NOAA plots new course for nautical charts

Bob Sweet

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The National Oceanic and Atmospheric Administration has decided to sunset paper and raster digital charts. If you want to replace a paper chart, you will be able to print a vector version of the chart. So, what’s the big deal?

Invented for chartplotters, vector charts only contain data rather than a picture, making them easier to store and display. To create the original vector charts, NOAA cartographers traced the paper charts using just the shorelines, contours, and depths. Next, they added prominent features, avoiding most land-based features to save space. Perfect for chartplotters, vector charts allow you to move around, scale in or out, and scroll over a feature to get more information. These charts, called electronic navigation charts, are the survivors.

Since commercial mariners must update their charts, they use ENC charts in lieu of paper charts because they are easy to update. The use of ENC charts is approved if the mariners employ Electronic Charting and Display Information System hardware. In the U.S., ENCs are built through the regularly updated common database and used to support vector, raster, and paper charts.

Prudent boaters use printed charts as backup and to provide the bigger picture, while the chartplotter shows the boat, present course, and nearby details. However, to be useful, a printed chart must contain all the pertinent information. That’s where the cartographer comes in. Somebody decides how and where to display that information as well as helpful notes and insets with more details for selected harbors and passages.

This process is called chart finishing, and over many decades, cartographers refined and improved our paper charts. Today, all they need to do is update the chart as changes occur. Traditional paper charts still have all the details that were not traced and stored in the database. However, all of that is going away, and along with it goes any information that was not coded into the database. That is, unless NOAA decides to add that missing information.

If you know what you are doing, you can select charts and get them printed for you. But most boaters are going to need some help.

For those of us who need printed charts, NOAA has created a computer application called NOAA Custom Chart. This neat program enables you to print a vector chart of your choosing, at the scale you select, on the size paper you want. It sounds great, and it is, up to a point. Version 1 was released in May 2021. So far, however, it falls short of our cartographers’ idea of a useful chart. How so?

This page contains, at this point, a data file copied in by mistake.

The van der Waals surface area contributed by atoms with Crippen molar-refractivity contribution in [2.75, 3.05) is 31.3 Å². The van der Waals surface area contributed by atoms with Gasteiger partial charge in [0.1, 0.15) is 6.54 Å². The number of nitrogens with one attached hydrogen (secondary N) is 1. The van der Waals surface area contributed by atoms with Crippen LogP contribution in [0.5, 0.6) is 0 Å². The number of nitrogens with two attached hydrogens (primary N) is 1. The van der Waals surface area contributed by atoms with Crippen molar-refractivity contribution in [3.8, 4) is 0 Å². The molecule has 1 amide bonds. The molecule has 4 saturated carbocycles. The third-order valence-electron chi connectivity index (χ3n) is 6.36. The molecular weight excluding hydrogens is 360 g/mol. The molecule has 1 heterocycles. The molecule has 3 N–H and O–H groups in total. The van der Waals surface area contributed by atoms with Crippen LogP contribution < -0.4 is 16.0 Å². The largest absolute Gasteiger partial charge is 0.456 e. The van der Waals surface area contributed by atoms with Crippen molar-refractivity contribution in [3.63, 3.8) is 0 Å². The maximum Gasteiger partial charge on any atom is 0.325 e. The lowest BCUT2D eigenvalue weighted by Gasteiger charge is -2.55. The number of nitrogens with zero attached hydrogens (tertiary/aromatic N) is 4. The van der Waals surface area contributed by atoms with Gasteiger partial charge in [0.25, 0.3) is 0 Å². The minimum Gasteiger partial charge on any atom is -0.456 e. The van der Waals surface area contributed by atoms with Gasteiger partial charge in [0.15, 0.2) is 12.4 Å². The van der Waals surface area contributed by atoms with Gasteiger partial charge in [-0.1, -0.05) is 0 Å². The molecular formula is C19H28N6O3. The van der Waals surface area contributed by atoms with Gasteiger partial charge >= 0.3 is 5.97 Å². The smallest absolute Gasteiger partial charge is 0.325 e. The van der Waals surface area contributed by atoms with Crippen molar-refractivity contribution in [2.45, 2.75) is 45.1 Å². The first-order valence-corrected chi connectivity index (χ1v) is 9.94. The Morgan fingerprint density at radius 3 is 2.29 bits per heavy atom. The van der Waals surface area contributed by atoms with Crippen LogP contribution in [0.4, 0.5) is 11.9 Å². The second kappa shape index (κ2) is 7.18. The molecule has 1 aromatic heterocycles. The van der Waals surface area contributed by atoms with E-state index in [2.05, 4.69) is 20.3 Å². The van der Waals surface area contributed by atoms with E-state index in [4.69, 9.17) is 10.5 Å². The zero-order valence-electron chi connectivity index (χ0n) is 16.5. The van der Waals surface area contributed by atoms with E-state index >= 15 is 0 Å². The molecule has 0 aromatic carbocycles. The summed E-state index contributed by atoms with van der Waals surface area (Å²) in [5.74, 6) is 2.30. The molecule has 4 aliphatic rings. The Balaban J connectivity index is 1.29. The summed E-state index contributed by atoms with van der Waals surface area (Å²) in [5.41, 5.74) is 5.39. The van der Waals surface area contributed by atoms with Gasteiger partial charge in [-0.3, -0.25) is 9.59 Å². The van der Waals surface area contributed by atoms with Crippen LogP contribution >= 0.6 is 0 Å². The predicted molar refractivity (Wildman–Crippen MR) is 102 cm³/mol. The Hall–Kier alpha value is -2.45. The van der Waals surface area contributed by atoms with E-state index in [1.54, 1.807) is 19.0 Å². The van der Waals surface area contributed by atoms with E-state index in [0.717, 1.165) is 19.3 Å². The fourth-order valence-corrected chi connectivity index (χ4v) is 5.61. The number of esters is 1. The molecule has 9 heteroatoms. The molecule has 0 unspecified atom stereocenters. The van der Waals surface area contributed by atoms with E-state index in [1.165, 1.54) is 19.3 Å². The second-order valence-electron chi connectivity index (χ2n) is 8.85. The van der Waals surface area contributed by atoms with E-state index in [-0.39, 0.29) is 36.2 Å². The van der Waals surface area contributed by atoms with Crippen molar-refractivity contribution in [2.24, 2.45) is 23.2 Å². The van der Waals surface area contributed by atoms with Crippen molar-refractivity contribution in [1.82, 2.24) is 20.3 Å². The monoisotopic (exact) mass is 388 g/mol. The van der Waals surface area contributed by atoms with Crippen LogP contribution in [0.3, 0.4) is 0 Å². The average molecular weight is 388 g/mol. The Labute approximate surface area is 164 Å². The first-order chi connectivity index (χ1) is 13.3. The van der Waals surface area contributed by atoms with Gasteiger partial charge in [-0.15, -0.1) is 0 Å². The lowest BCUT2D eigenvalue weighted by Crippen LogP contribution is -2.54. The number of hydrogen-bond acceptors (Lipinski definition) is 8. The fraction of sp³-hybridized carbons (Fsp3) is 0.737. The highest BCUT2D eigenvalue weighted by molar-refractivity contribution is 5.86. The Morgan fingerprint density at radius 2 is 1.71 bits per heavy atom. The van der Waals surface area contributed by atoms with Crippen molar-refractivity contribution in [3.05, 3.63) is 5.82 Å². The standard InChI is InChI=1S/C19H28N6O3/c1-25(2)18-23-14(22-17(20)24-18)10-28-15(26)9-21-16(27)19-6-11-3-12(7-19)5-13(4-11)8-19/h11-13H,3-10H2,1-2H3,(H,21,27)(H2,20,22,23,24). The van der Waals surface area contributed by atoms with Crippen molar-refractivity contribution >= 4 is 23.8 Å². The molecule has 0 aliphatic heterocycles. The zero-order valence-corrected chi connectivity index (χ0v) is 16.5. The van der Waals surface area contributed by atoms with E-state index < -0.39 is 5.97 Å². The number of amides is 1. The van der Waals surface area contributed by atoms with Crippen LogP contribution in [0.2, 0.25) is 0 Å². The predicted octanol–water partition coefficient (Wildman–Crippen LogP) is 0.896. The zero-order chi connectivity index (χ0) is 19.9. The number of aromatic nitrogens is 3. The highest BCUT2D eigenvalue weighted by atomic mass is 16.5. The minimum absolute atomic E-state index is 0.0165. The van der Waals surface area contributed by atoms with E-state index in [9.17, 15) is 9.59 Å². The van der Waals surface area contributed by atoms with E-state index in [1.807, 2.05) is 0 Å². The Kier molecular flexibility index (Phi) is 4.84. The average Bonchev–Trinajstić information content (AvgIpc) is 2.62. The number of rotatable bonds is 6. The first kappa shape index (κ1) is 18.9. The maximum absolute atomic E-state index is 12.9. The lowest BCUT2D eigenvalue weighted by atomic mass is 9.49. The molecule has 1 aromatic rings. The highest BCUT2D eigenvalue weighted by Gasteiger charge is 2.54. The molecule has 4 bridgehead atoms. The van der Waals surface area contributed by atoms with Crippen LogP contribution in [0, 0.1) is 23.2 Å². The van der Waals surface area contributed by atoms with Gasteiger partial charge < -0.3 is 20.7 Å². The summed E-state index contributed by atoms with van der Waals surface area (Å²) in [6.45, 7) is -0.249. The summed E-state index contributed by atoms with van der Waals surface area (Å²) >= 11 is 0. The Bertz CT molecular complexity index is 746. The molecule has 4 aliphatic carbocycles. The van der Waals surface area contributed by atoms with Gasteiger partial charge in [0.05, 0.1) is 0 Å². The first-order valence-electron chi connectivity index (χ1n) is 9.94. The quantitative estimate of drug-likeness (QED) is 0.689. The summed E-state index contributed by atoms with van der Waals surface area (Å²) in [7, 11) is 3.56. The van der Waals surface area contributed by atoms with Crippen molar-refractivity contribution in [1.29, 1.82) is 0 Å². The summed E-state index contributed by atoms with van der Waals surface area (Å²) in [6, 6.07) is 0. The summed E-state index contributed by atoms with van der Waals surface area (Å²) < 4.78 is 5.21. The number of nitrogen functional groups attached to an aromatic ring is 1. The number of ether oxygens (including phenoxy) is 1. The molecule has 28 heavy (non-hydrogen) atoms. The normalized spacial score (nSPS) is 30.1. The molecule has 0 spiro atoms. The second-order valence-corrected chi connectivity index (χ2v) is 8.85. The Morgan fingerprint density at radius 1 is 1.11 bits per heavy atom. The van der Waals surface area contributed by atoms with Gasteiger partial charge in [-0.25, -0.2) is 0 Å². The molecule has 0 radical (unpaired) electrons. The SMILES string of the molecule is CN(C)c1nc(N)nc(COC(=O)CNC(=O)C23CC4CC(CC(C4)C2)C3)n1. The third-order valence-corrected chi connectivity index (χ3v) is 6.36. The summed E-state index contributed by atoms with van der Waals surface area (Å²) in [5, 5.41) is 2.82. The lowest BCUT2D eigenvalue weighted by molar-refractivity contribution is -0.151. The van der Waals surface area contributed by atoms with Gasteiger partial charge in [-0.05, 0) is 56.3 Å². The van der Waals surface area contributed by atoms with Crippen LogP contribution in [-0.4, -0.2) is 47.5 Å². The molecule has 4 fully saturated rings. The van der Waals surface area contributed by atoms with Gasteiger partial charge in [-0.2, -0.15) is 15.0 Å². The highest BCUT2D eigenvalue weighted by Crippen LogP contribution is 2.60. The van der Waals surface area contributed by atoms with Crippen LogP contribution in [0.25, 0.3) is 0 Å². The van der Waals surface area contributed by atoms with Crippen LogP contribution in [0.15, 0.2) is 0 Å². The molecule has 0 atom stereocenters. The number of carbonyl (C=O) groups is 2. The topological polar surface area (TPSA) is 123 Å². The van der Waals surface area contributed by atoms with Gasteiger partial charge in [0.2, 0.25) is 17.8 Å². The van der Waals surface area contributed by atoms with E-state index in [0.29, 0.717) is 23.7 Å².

Boaters rely on navigation aids and landmarks to help them navigate on the water and confirm their position. To do that, boaters need to be able to uniquely identify these features on the chart. Unfortunately, the initial version of NOAA Custom Chart fails to label most navigation aids, but NOAA is gradually fixing problems with each update.

On your chartplotter, you can scroll over to a navigation aid, and more information pops up. On your paper chart, what you see is what you get. If the aid is not labeled, you don’t know what it is. When finishing a chart, cartographers make sure the labels are included and readable. What’s more, all that shore-based information we use for reference and taking bearings is largely missing on these new charts, and when shown, the information is usually not labeled.

Then there is the question of how you select charts. Chart numbers go away, completely. Even the ENCs are being restructured so the present numbers don’t mean anything. You will need to find a different way to get your charts by location alone. And what scale chart will you choose? The amount of detail available in the database is largely based on the present suite of paper charts and their respective scales. We will also lose chart insets, folio chart sets, and strip charts that follow coastlines for places like the ICW.

Updates become an issue as well. Presently, we can use the Local Notice to Mariners to know what has changed, but the notices list changes by chart number. Previously, when enough changes occurred, NOAA issued a new chart edition and date. Now, how will we know?

Commercial chart producers are scrambling to come up with solutions to make it easier for you to get what you need. If you know what you are doing, you can select charts and get them printed for you. But most boaters are going to need some help.

Fortunately, NOAA recognizes the challenges and is soliciting input to refine the process. That’s where you come in. Go to the NCC application, NOAA Custom Chart, and take it for a spin. PDF charts are created in the size, orientation, and location of your choosing. You can select soundings in meters, feet or fathoms. You can select depth contour intervals and the number of colors. You can also name the charts.

Use the tab on the NOAA Custom Chart screen to provide feedback, report your comments and detail anything else you believe needs fixing. While there’s strong priority supporting international and commercial shipping, boaters operate in different waters and have different needs. Recreational boaters in the U.S. number in the millions, whereas commercial mariners are in the thousands. Let your voice be heard.

Bob Sweet

Bob Sweet, Senior Navigator, wrote “The Weekend Navigator,” “GPS for Mariners,” “Powerboat Handling Illustrated,” and “Using GPS.” The former United States Power Squadrons National Educational Officer lives and boats on the waters around Cape Cod.

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